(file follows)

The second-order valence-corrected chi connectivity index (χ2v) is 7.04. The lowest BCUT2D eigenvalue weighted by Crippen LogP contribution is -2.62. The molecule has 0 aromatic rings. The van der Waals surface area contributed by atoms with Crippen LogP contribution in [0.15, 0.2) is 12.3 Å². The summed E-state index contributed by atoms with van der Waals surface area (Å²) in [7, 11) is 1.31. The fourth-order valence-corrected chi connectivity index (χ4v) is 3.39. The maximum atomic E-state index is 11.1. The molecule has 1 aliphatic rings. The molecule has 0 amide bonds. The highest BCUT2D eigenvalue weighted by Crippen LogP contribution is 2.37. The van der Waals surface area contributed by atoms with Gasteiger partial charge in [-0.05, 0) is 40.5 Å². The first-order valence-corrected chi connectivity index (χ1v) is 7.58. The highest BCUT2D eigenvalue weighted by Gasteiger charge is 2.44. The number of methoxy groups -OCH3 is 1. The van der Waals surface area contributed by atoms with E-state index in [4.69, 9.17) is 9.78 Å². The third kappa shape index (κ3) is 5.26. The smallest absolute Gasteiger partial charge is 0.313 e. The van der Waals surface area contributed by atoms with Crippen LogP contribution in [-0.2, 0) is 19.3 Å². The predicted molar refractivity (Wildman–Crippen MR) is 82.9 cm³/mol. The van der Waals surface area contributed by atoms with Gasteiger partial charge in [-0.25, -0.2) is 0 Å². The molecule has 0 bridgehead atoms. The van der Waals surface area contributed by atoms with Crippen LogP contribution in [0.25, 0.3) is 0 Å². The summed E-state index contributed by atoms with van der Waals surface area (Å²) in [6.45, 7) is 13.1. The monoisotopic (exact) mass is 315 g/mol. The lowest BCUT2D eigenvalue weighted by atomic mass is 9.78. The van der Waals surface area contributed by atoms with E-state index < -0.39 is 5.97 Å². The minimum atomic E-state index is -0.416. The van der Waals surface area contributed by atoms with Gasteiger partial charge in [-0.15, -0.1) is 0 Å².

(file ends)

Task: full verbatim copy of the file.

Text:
The second-order valence-corrected chi connectivity index (χ2v) is 7.04. The lowest BCUT2D eigenvalue weighted by Crippen LogP contribution is -2.62. The molecule has 0 aromatic rings. The van der Waals surface area contributed by atoms with Crippen LogP contribution in [0.15, 0.2) is 12.3 Å². The summed E-state index contributed by atoms with van der Waals surface area (Å²) in [7, 11) is 1.31. The fourth-order valence-corrected chi connectivity index (χ4v) is 3.39. The maximum atomic E-state index is 11.1. The molecule has 1 aliphatic rings. The molecule has 0 amide bonds. The highest BCUT2D eigenvalue weighted by Crippen LogP contribution is 2.37. The van der Waals surface area contributed by atoms with Gasteiger partial charge in [-0.05, 0) is 40.5 Å². The first-order valence-corrected chi connectivity index (χ1v) is 7.58. The highest BCUT2D eigenvalue weighted by Gasteiger charge is 2.44. The number of methoxy groups -OCH3 is 1. The van der Waals surface area contributed by atoms with E-state index in [4.69, 9.17) is 9.78 Å². The third kappa shape index (κ3) is 5.26. The smallest absolute Gasteiger partial charge is 0.313 e. The van der Waals surface area contributed by atoms with Crippen LogP contribution in [-0.2, 0) is 19.3 Å². The predicted molar refractivity (Wildman–Crippen MR) is 82.9 cm³/mol. The van der Waals surface area contributed by atoms with Gasteiger partial charge in [-0.25, -0.2) is 0 Å². The molecule has 0 bridgehead atoms. The van der Waals surface area contributed by atoms with Crippen LogP contribution in [0.25, 0.3) is 0 Å². The summed E-state index contributed by atoms with van der Waals surface area (Å²) in [6.45, 7) is 13.1. The monoisotopic (exact) mass is 315 g/mol. The lowest BCUT2D eigenvalue weighted by atomic mass is 9.78. The van der Waals surface area contributed by atoms with E-state index < -0.39 is 5.97 Å². The minimum atomic E-state index is -0.416. The van der Waals surface area contributed by atoms with Gasteiger partial charge in [-0.15, -0.1) is 0 Å².